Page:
Please read the Disclaimers at the end of the post first, if you're easily offended.
- Get extremely unbeatable at 20 Questions(rationality link). It'll help you make your initial diagnoses(ones based on questions about symptoms) faster and more accurate.
- Understand probability, bayes theorem and how to apply it** This will help you interpret the test results, you ordered based on the 20 questions.
- Understand base rate fallacy, and how to avoid being over confident.
- Understand the upsides and downsides of the drugs you prescribe. Know the probabilities of fatal and adverse side-effects and update them with evidence(Bayes' theorem mentioned above) as you try out different brands and combinations.
- Know the costs and benefits of any treatment and help the patient make a good decision based on the cost-benefit analysis of treatment combined with the probabilities of outcome.
- Ask and Keep a history of medical records and allergies of the patient and till their grand parents.*
- Be willing and able to judge, when a patient is better off with a specialist. Try to keep in touch with Doctors nearby and hopeful all types of specialists.
- Explain the treatment options and pros and cons in easy language to the patients. It'll reduce misunderstandings and eventually dis-satisfaction with the treatment.
- Resist the urge to treat patients as NPCs. Involve them in the treatment process.
- Find a hobby, that you can keep improving on till the end of life.
- Be aware of the conflict of interest between the patient and the pharmaceutical companies.
- Have enough research skills to form opinions on base rates/probabilities in different diseases and treatment methods as needed.
- If you're in a big hospital setup, make sure you've the best hospital administration.
- Medical expertise is only relevant once you see the patient. Your ability to judge the evidence requires getting access to it; this means you need to be able to correctly send requests, get the data back, and keep all this attached to the correct patient.Scheduling, filing and communication. Lacking these, medical expertise is meaningless.
Basically the same skill sets as above. One difference is in the skill level and you should customize that as needed.
- For ex: You would need to be able to explain the treatment options and the probabilistic nature of the outcomes to your patients.
- As for research, keep a track of progress in your area in treatment methods and different outcomes on the "quality of life" for the patients after the treatment.
- Better applied Bayesian skills. In the sense of figuring out independent variables and their probabilities affecting the outcome.
Some controversial ideas(Better use your common-sense before trying out):
- Experiment a little with your bio-chemistry and see how they affect your thought-processes. To be safe, stick to biologically produced ones. For ex: injecting self with a small adrenalin dose and monitoring bodily response can help keep your thinking clear in emergency situations.
- Know your self biology better. For ex: male vs female differences mean the adrenalin response is different and peaks later in females. If you think that's wrong, please go back and check your course work. Also watch this 2 hour video and come back with objections after reading the studies he quotes.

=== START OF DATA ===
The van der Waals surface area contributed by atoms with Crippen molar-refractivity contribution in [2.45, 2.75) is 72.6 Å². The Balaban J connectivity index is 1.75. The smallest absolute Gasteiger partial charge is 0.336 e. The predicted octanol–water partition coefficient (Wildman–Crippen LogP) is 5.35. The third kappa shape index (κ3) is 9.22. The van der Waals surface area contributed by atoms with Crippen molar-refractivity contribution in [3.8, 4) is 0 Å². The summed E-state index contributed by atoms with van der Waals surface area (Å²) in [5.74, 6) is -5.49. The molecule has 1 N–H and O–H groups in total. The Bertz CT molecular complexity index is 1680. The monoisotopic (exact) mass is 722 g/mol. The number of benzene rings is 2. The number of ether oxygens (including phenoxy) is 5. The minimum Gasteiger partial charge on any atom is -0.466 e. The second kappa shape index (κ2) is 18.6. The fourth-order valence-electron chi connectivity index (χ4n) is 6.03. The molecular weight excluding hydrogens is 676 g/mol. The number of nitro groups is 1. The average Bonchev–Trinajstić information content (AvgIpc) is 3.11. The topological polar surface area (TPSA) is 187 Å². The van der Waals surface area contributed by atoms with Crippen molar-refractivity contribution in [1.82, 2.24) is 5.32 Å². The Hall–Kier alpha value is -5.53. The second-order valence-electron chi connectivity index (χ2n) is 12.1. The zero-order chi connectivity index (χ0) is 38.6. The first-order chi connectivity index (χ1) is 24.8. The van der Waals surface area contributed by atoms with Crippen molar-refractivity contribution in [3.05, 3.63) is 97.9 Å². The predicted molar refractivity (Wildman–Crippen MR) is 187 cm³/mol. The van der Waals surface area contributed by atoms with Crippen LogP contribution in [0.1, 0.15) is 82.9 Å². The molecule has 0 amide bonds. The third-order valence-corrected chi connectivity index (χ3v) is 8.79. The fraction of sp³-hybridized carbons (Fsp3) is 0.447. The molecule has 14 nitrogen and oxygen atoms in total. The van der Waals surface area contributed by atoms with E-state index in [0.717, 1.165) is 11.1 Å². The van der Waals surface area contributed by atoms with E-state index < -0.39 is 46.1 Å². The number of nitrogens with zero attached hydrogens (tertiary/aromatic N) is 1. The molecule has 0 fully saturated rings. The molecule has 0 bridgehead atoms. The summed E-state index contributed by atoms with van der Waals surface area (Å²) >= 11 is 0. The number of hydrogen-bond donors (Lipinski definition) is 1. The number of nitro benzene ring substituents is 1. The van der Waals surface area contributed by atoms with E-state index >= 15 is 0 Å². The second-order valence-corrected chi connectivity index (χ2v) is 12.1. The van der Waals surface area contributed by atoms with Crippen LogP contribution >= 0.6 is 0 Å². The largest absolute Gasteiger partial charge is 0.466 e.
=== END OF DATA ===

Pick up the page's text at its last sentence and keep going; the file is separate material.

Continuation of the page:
- Keep regularly(whatever frequency your practice and nature of work demands) checking your(for ex; hormone levels) blood states, so that you can start regulating your self for optimal decision-making skills.
- If you're a woman, you'll customize practice on some of the skill sets above differently. For ex: Mastery over emotions might need more practice, while empathizing/connecting with the patient might be easier.
- Most of what follows is based on my experiences(either as a patient myself or a concerned relative) with Indian Doctors. Some of it may be trivial, to others, but most of it is skills a doc will need and ignored in school.
- I've split it in two (specialists and generalists) but there's a fair amount of overlap.
- These are fairly high standards, but worth shooting for and I've kept the focus on smart rather than hard work.
- I've stayed from a few topics like: bedside manners/social skills, specific medical treatments and conditions(obviously, I'm not a Doctor after all) and a few others, you can add/delete(also specify/pick levels) as you see fit.
- Pick the skill-levels as demanded by your client population and adjust.
- I'm assuming generalists, don't have to deal with emergency cases, but in some parts, that's not likely then pick common emergency areas and follow specialist advice.
- I wrote this based on my experiences and with humans in mind, but veterinary Doctors may find some useful too.
* -- I understand this is difficult in Indian circumstances, but I've seen it being done manually(simply leaves of prescriptions organized alphabetically, link to dr.rathinavel) , so it's possible and worth the effort unless, you practice in area of highly migratory population.(for example rural vs urban areas).
**-- If you're trying to compete on availability for consultation, you'll need to be able to do this after being woken in the middle of the night.
I'm hoping to convert it into a rationalist skills for Doctors Wiki page, so please provide feedback, especially if you're practicing Doctors. If you don't want to post publicly email me(in profile) or comment on wordpress.